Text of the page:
Prine’s Primed |

Prine’s Primed

Randy Wyrick
Special to the DailyLegendary singer/songwriter John Prine plays the Ford Amphitheater Friday.

John Prine’s music is about the rest of us.

Prine brings his music-as-real-life show to the Ford Amphitheater Friday night. Do yourself a favor and go.

“Writing is about a blank piece of paper and leaving out what’s not supposed to be there.”

John Prine, April 1993, “Performing Songwriter” magazine

Prine’s latest release, “Souvenirs,” is a re-recorded collection of some of his most classic work. The album is a marvel of ageless brilliance, with great songs made even better by the way both Prine’s voice and music have stood the test of time. Buy it, play it in your car while you sing along real loud, and if some silly-headed kids have the audacity to reach for the stereo buttons to switch the music to something that sounds like an F-16 attacking a shopping mall, lovingly but enthusiastically knock their hands away with a metal ruler and make ’em walk. It’s for their own good.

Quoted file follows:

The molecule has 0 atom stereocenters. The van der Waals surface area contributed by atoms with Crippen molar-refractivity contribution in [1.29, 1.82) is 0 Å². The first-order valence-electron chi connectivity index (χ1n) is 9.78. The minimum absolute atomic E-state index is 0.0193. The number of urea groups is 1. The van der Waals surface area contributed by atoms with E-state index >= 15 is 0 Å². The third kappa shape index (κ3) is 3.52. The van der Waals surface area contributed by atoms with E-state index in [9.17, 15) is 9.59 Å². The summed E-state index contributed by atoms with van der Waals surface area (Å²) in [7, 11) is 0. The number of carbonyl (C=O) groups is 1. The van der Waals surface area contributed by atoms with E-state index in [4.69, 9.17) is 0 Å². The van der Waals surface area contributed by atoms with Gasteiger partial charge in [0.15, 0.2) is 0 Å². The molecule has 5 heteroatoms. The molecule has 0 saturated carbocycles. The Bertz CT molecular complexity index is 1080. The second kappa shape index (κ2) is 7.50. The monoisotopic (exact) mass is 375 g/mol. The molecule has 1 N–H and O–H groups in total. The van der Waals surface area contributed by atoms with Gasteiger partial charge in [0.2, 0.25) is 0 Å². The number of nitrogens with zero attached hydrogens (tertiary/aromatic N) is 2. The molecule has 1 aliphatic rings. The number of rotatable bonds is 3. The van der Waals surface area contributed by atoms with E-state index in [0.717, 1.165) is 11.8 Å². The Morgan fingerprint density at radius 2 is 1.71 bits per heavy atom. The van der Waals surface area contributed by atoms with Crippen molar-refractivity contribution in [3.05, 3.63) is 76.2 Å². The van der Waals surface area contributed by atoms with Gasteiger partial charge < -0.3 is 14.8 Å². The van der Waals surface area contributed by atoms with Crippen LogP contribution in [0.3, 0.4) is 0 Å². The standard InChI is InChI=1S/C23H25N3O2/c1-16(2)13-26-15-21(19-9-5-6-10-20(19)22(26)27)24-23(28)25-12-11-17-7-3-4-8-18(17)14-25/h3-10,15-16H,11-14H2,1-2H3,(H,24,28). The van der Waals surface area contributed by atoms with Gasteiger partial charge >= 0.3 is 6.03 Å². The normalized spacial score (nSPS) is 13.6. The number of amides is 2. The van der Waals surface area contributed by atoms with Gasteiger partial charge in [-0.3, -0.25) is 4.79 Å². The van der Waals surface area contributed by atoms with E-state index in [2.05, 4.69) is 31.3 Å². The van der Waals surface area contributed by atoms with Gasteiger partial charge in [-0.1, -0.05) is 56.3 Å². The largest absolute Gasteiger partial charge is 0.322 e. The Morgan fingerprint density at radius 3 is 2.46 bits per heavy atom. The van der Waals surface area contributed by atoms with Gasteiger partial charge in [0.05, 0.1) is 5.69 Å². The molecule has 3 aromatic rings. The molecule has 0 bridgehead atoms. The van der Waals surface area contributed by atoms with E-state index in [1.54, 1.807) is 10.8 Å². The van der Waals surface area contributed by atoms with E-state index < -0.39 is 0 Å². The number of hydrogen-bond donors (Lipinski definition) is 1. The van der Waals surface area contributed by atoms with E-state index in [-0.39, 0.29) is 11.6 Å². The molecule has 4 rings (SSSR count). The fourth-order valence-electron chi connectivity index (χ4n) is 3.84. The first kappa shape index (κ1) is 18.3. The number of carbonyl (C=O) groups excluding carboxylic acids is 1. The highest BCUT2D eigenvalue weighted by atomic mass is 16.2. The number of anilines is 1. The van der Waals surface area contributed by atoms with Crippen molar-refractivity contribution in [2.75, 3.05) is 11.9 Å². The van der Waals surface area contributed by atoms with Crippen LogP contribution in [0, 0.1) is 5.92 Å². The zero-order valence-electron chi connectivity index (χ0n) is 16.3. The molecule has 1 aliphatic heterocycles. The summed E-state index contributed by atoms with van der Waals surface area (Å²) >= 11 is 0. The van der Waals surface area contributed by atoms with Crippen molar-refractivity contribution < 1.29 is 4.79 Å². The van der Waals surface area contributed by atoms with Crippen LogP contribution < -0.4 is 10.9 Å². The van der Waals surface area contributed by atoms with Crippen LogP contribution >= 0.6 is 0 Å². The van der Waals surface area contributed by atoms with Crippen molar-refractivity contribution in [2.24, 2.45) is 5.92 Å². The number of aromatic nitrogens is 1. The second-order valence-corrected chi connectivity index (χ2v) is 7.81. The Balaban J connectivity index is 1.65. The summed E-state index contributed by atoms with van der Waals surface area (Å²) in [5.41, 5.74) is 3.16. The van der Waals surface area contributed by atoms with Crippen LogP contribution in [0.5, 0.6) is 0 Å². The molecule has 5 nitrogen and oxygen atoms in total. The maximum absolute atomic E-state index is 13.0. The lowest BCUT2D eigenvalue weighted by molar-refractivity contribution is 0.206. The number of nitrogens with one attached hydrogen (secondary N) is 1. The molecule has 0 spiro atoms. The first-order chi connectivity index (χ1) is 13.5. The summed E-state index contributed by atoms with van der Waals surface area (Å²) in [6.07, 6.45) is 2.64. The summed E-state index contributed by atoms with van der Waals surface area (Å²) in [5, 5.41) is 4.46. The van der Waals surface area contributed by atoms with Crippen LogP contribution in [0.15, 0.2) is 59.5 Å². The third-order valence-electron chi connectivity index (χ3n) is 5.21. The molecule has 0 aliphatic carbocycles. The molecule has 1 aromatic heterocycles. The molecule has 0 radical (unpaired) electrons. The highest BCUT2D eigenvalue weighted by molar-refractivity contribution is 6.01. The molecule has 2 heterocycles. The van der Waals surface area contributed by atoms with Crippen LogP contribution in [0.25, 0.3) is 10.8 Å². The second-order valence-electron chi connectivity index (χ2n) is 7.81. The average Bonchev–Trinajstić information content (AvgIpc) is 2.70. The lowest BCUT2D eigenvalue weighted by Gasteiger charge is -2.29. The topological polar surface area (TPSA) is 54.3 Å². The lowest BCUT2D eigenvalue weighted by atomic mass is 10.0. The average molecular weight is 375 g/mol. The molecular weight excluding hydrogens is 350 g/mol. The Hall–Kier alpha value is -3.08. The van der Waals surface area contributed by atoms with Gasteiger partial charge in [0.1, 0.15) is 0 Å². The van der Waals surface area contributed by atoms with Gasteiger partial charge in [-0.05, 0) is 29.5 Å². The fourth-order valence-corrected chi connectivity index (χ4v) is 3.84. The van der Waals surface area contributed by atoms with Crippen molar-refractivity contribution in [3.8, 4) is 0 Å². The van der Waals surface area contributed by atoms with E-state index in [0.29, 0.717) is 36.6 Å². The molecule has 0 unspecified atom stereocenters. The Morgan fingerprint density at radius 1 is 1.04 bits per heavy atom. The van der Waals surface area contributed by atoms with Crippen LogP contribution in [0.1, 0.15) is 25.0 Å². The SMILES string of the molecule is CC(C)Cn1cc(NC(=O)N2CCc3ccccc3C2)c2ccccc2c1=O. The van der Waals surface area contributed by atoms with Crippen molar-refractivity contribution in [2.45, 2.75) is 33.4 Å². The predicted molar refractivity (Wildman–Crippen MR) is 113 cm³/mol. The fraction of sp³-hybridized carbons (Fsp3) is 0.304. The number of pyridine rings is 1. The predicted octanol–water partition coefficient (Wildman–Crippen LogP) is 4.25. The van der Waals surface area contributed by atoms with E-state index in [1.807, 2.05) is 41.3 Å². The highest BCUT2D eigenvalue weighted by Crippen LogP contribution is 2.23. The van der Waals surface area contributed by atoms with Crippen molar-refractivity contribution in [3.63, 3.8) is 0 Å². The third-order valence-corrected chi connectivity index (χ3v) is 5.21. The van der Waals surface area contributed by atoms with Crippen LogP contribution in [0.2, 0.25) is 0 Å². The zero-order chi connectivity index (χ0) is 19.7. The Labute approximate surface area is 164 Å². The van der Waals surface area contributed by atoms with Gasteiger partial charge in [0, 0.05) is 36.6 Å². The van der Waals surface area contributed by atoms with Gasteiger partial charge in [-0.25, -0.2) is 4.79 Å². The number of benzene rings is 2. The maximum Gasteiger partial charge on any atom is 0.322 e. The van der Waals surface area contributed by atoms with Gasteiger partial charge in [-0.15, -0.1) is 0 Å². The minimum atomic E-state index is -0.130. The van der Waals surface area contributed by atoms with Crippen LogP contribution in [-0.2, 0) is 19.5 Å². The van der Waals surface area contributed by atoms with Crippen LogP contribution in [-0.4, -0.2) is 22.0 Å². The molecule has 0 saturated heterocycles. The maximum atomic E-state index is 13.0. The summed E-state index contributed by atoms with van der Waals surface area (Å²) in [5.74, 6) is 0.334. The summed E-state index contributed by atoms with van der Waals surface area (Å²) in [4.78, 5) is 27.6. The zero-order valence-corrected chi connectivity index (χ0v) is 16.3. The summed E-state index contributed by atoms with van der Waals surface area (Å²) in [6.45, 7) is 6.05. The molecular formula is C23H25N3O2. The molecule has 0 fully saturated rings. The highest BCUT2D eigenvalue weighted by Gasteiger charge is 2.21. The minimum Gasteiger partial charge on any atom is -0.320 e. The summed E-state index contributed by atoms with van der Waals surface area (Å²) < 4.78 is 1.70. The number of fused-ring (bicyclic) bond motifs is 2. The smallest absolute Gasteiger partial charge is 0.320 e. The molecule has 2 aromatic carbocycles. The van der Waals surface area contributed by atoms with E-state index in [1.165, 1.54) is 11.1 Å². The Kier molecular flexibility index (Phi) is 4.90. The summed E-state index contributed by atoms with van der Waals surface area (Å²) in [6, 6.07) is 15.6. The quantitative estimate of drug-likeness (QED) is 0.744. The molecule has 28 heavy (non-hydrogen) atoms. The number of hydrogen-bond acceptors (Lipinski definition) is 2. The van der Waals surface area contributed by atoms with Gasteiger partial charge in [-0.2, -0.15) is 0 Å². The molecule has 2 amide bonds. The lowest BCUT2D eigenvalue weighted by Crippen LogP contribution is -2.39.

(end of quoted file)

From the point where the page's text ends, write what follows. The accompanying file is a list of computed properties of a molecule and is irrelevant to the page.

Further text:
Longtime Prine People might notice on “Souvenirs” the absence of some his more biting work (“Dear Abby” and “Illegal Smile,” for example) but that’s just another reason to go to Friday’s show.

He started writing songs when he was 14. He signed with a major record label after leaving the Army, and started his own label (“Oh Boy Records”) in 1983. A Grammy and two Grammy nominations have followed, as has a large contingent of loyal fans.

Basically, it’s like this: In the beginning, God kicked loose all the really great ideas and they’re just floating around the universe. Once in a while one floats by you, and the only way to catch it is with a pen and paper. If you don’t catch it, it floats on to someone else who’s paying attention.

You know Prine is paying attention by the lines that stick in your memory like a rogue uncle’s sly smile. Lines that make the rest of us writer types launch our pens into space in frustration and take jobs as mid-level government bureaucrats.

John Prine, the world’s most universally literate ex-Chicago mailman, has been paying attention for decades.

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